Now, I have spoken on this forum highly of MS software, particulary Access, and I have specced a new training centre to use SQLServer instead of My SQL or Oracle, but unlike some who are so far up Bill Gates's 'arse that their neck sticks out of his mouth (which explains why they appear to be speaking for him) there are certain aspects of its behaviour that deserve all the criticism they get (even on days when I'm in a good mood).

Stephen Jones
Sunday, September 14, 2003

Back to the topic at hand, Todd, you will find a number of very good tutorials at as well.

If you downloaded binaries though, getting the database running is as simple as running the install scrip, then starting up their little admin program and starting the server.  It should have been installed somewhere on your start menu.

I've never compared it side by side with SQL Server, but I've used both and so long as your needs are simple I think that MySQL is a fine little database.  I've written a lot of software using it.

Clay Dowling
Sunday, September 14, 2003

People, People, People,

I appreciate the advice; at that which was on topic.

I will certainly look into MS SQL (can't beat a $49 developer edition - does this allow me to distribute commercially?) and Oracle, but I have specific reasons for my interest in MySQL.

In any case, this is exactly what I had in mind:

This is very basic, simple, and does not assume I know anything.

Thanks again,

Todd D. Levy

Todd D. Levy
Sunday, September 14, 2003

As far as I know, the MSDE desktop version of sql server does NOT get installed by default. In fact, it is a separate install.

As for MySql. I found that is installed, loaded, and ran perfectly the first time around. You can also download a GUI to create and manage tables. In fact, I was very impressed how easy it was to setup and run MySql. This “ease” is not doubt a large reason for it popularity.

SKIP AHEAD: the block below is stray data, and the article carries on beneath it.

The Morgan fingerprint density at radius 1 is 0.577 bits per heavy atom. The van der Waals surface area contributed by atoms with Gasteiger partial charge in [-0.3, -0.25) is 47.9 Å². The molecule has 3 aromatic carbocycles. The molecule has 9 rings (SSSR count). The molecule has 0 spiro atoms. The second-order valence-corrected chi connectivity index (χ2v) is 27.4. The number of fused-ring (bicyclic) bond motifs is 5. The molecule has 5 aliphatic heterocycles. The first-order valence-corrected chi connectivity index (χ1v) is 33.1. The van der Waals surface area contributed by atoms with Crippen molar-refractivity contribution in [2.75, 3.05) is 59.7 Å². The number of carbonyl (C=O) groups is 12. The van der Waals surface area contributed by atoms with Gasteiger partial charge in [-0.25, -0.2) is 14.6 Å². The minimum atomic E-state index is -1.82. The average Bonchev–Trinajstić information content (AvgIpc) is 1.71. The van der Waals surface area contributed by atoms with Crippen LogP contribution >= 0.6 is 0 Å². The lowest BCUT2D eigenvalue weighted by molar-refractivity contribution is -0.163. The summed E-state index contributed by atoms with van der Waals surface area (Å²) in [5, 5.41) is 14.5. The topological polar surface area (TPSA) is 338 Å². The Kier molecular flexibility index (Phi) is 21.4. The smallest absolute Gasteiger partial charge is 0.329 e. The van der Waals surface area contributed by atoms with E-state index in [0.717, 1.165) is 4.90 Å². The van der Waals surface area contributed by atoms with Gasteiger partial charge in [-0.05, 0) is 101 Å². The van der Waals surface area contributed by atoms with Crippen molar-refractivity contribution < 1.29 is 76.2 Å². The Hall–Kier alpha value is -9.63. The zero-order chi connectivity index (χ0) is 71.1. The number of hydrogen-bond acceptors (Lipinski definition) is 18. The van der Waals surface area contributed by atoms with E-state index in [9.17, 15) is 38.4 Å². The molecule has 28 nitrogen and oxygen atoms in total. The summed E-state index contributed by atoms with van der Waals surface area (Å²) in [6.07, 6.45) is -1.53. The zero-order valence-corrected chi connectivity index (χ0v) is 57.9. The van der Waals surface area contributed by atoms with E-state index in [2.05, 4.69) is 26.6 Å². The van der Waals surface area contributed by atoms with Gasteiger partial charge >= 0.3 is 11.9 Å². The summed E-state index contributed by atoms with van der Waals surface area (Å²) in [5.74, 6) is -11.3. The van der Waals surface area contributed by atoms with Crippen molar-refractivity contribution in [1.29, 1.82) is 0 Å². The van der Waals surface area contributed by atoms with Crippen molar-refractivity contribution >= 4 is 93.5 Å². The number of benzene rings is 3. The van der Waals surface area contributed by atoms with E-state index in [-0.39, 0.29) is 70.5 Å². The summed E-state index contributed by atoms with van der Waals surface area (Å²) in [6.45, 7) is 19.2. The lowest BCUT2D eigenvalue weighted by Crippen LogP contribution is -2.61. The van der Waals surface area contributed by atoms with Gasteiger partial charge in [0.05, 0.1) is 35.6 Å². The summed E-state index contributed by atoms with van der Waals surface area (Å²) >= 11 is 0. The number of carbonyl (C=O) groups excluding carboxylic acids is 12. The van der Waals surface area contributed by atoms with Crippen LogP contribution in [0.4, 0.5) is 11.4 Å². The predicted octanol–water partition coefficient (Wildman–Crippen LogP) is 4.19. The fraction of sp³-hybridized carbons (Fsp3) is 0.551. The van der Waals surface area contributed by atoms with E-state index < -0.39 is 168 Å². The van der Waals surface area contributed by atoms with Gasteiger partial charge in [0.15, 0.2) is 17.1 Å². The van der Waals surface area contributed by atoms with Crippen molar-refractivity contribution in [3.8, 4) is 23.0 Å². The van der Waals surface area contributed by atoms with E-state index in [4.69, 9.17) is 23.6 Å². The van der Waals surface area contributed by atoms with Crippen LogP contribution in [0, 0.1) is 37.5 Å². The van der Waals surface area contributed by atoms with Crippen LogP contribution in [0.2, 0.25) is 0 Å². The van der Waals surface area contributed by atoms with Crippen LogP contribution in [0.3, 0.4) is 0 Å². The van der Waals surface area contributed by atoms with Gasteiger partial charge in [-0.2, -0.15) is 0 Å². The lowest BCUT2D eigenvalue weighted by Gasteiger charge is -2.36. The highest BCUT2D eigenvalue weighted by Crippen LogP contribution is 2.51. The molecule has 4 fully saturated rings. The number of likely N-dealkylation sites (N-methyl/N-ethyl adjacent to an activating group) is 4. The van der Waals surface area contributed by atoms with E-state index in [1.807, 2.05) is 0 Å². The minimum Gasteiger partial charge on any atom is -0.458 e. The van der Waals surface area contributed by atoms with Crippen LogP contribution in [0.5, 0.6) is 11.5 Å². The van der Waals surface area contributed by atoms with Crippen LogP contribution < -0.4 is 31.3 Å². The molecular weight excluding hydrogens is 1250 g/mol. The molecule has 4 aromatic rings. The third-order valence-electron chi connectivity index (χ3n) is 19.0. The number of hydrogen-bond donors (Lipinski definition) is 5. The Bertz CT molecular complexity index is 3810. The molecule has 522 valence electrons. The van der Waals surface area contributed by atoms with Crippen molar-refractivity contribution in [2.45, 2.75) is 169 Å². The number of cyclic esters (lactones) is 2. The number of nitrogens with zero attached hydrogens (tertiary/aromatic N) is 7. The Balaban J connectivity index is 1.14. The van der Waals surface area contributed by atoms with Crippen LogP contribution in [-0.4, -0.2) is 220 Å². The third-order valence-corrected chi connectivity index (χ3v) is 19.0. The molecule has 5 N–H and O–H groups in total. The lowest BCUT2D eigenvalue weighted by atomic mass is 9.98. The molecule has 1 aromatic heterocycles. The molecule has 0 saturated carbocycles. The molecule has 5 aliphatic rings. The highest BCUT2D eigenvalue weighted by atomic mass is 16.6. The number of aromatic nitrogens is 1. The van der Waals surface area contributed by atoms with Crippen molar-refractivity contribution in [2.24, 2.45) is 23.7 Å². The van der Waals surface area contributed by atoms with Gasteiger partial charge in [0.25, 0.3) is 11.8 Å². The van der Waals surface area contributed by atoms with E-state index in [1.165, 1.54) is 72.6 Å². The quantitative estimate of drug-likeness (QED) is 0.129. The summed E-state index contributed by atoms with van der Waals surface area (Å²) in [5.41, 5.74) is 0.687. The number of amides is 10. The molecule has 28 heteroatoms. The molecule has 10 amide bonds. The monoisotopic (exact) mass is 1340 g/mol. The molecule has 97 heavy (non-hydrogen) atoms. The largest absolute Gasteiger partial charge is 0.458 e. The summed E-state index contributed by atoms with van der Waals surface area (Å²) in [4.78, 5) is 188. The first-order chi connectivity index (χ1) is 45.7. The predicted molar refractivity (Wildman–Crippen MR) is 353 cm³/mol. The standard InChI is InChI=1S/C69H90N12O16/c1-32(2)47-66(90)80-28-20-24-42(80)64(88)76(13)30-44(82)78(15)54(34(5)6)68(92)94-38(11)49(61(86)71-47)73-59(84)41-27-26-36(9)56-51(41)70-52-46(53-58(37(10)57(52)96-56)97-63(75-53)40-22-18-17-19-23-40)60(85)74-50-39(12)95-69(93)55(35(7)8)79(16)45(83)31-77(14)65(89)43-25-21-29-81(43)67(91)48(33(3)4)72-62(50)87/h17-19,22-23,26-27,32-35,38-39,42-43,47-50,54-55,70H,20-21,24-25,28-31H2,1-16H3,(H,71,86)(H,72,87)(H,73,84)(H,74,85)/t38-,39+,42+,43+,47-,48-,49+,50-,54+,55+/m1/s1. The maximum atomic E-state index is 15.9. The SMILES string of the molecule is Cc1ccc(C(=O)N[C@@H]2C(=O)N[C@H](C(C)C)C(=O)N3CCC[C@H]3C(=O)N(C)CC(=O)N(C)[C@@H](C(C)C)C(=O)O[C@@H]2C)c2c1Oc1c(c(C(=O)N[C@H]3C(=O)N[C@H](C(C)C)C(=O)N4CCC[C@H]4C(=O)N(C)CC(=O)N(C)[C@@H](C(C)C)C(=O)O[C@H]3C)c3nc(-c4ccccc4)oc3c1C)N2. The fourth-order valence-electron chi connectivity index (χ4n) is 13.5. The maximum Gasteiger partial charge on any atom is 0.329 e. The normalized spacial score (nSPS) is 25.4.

In fact, that GUI has icons that look JUST LIKE the ones from ms-access. Clearly, the folks at MySql have a great attitude and are willing to grab anything that will help in terms of familiarity. Here is a screen shot of the MySql manager, then a screen shot of ms-access. Notice how many of the icons are EXACTLY the same.

These MySql folks are quite smart, as most Open Souce people would not even consider using the same icons!

Albert D. Kallal
Edmonton, Alberta Canada

Albert D. kallal
Sunday, September 14, 2003

Dear Albert,
                  You may be right; I can't find it running on a couple of Office 2000 machines I've checked.

                  But I've had it running on the laptop (presumably courtesy of VB.NET) and on the home desktop,, where I did not install VB.NET, so whatever triggers the install it is not always a conscious decision by the user.

Stephen Jones
Monday, September 15, 2003

I've installed both Office XP and Visual Studio .NET at home and neither installed the MSDE - I had to do it explicitly. I also stop the service when I don't need it.

John Topley (
Tuesday, September 16, 2003

I know Visio Enterprise (or something) used to install MSDE. The .NET SDK definitely does not. Visual Studio 2002 did if you left the checkbox checked, VS.NET 2003 doesn't install it.

Duncan Smart
Tuesday, September 16, 2003